I hoped all morning that I would come up with something profound to write in honor of the first day of the new year. The start of a brand new year should bring some kind of profound revelation to guide the unfolding days and weeks ahead. Instead, it is an ordinary winter Tuesday, gray and rain soaked. Being Tuesday, I pack up harp and bench and music stand and drive with windshield wipers flapping on high to my regular 11 a.m. playing date at the hospice unit.
Two weeks ago, the last time I played, every bed on the unit was filled. The nurses were frantically busy with family members touring the unit for last minute hoped-for admissions for loved ones, and with arranging the discharges of patients who were now just stable enough to spend Christmas at home. Today it’s a calmer, quieter vibe. The Christmas tree is still up, lit, and sparkling. Crimson poinsettias in the windows are a brilliant contrast to the even darker rain clouds blowing by outside. Only half the rooms are occupied, and the staff have time to look up from their charting as I roll the harp by the nurses station and wish them a Happy New Year.
The room at the end of the hall, closest to where I play, has a sign on the closed door: “Do not disturb – patient resting.” I walk back to the nurses station and ask if I should set up the harp somewhere else on the unit, but the nurse assures me that the sign is to help the family limit visitors, and that I will be fine playing in my usual place. I am on my third piece when I hear the door open, and ten or so minutes later a tall man, dressed in a red plaid shirt and blue jeans wrinkled from too many nights spent sleeping in a hospital recliner, walks from the room to my side.
I smile hello and ask if my playing is too loud for his loved one, let him know that I can move down the hall if they need quiet. That’s not why he’s here. Instead, he says that the music is beautiful. His eyes fill as he tells me he’s there with his mother. She is near her end, and is not often coherent, but she hears the harp and smiles. He apologizes for the tears now finding their way down the creases on his cheeks. I don’t know if I can find the right words in response, but manage “Thank you,” and say that I hope the music will ease them both.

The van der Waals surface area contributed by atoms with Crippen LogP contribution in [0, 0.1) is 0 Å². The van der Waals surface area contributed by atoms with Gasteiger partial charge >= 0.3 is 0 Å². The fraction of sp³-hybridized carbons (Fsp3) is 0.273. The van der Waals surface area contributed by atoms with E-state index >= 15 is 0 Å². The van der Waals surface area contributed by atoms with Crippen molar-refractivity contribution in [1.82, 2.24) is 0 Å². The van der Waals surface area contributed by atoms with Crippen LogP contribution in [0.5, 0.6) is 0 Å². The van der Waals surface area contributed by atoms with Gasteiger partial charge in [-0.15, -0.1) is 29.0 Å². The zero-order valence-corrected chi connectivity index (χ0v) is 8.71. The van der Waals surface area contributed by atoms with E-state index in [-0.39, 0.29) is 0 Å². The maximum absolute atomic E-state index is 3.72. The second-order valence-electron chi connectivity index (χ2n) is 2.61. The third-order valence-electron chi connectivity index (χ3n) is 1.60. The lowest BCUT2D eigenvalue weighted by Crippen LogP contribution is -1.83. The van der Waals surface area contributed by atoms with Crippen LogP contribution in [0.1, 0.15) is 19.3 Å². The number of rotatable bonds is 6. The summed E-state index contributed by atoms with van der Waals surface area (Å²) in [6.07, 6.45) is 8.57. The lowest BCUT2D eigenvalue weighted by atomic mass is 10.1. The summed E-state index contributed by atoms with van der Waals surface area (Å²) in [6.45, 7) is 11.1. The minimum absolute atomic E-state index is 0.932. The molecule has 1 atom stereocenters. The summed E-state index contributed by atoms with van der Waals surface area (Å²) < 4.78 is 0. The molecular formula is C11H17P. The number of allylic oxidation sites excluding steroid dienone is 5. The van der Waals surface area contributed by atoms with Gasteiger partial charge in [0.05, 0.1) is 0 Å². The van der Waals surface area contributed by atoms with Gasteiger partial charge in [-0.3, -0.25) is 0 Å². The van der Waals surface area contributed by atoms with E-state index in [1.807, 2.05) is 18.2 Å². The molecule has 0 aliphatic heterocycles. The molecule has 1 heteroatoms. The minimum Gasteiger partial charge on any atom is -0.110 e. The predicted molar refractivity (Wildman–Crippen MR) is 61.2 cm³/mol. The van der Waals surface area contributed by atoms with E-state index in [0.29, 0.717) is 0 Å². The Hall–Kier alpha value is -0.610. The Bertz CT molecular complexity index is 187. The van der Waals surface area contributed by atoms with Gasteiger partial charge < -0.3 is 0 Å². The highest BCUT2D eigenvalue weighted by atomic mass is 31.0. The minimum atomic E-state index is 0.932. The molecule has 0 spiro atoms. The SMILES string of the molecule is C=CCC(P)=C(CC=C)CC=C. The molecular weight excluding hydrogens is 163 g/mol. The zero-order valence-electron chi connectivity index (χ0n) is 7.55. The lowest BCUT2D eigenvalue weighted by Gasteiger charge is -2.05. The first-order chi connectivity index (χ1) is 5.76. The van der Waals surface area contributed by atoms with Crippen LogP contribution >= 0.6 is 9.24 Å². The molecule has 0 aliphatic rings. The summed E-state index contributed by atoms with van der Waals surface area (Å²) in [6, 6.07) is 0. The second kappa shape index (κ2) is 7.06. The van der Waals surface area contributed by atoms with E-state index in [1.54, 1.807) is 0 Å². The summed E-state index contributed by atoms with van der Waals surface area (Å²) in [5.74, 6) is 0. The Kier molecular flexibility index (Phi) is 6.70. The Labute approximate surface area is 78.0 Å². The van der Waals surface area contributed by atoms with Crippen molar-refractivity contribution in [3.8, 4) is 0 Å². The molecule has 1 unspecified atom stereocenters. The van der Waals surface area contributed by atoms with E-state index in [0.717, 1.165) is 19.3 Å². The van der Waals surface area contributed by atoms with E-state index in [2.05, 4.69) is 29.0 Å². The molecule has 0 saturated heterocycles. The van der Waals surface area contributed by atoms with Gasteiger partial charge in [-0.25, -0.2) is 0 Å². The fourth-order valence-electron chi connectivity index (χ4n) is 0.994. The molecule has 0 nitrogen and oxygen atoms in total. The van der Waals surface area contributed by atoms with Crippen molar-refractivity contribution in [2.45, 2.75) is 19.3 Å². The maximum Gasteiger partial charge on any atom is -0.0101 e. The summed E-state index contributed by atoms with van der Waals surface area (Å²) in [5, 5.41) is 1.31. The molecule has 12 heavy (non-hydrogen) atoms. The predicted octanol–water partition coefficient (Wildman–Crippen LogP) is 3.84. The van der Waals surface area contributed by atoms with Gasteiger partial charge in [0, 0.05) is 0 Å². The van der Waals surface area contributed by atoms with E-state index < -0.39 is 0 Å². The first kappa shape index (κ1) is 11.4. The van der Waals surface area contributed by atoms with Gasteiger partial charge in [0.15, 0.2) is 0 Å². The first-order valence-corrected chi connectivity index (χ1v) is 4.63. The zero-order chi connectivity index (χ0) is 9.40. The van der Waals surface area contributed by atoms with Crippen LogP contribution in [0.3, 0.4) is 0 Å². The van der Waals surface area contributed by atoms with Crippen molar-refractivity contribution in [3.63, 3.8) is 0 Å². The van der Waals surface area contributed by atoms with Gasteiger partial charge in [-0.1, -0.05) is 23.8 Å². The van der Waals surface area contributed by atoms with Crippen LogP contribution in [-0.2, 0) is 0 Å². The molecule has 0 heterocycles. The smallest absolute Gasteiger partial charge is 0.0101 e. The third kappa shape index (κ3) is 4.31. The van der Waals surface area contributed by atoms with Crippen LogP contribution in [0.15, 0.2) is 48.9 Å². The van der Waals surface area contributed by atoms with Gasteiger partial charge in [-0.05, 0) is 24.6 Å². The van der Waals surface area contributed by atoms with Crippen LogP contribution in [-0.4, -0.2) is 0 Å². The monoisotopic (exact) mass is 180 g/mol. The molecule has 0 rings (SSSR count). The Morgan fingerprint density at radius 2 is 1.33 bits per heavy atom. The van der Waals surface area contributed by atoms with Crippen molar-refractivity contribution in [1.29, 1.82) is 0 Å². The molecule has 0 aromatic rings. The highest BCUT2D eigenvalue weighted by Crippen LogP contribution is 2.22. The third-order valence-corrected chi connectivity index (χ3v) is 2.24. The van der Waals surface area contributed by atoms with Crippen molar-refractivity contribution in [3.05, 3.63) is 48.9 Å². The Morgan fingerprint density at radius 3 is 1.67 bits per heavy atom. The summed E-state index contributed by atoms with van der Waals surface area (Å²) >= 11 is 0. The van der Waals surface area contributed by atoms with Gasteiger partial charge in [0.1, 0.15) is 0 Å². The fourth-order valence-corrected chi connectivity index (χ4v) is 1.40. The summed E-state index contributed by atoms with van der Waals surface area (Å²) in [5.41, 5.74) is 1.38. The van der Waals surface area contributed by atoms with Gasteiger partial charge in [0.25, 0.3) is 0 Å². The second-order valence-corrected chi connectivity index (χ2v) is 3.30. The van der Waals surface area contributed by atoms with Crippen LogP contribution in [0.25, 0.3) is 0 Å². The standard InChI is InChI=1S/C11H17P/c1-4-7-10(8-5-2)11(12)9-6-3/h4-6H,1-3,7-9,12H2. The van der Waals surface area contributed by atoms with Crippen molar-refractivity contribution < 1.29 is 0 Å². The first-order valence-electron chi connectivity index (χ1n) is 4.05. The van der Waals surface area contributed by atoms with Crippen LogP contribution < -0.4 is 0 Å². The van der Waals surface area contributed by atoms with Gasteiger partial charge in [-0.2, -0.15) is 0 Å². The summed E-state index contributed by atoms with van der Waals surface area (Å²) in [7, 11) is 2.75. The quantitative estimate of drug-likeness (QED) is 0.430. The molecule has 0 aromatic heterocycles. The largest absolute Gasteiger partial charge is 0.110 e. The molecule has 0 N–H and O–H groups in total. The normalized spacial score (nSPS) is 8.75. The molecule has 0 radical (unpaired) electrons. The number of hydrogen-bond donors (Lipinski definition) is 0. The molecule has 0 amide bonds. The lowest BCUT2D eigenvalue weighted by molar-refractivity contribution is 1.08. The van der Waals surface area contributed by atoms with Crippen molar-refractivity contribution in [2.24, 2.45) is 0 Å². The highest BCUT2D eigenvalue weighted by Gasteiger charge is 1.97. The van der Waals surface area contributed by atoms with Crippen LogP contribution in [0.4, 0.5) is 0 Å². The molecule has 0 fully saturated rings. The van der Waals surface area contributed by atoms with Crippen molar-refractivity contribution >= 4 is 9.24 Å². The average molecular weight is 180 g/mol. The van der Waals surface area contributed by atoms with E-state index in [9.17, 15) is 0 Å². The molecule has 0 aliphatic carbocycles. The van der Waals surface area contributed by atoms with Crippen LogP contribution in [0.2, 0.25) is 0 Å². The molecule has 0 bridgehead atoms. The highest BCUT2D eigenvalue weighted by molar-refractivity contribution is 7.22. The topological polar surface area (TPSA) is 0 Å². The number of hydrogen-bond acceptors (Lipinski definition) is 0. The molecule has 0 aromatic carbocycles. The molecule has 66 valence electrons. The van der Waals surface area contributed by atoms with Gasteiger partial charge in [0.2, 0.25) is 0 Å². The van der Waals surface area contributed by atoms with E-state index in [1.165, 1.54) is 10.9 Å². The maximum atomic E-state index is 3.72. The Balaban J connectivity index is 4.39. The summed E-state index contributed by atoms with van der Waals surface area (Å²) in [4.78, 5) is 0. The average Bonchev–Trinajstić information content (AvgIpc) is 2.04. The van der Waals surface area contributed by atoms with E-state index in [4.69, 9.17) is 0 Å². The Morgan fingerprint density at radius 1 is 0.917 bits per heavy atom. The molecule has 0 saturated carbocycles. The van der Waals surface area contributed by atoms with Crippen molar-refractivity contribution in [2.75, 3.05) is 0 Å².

I’ve played at the hospice unit nearly every week since August. Patients have passed away while I was playing. Family members occasionally thank me as they walk by. Mostly I play in faith that Music will ease grieving hearts and tired spirits, without feedback that it makes a difference. But today, I feel consciously a part of this patient’s and family’s end-of-life journey.
I play longer than usual, play more slowly, more deliberately, with more air and space between the phrases of old Celtic tunes that give voice to love, longing, and heartache. Music is the thread connecting me to this family, to this mother and son who suddenly are no longer strangers, but instead are fellow travelers on this turning wheel of birth, life and death.
As I pack up to leave, the son steps outside of his mother’s room once more, to say thank you, to say again the the music was beautiful. This time, I think to tell him that it is an honor to play for them both, and that they will be in my thoughts today.
And so they are. As my new year begins with wonder and excitement about the unknown adventures that are ahead, her new year is ending. Soon she will travel off, as my friend Beth says, “to see what happens next.” Her son’s new year begins with the journey through grief and sadness, trudging through the days and weeks until the memories that pain him with reminders of all he’s lost transform into memories that bring him quiet joy.
It doesn’t sound wise or profound to write the simple truth that we’re all riding the same bus, on the same journey, to the same destination. It’s easy for me to forget that simple truth, to get caught up in my own story, and to feel isolated and alone in its plot line. But today Music won’t let me forget. Today, Music spins the thread that connects me to a larger story, a story of mothers and sons, a story of love and connection and learning how to say goodbye, where even a stranger with a harp has a part, and where I suddenly belong.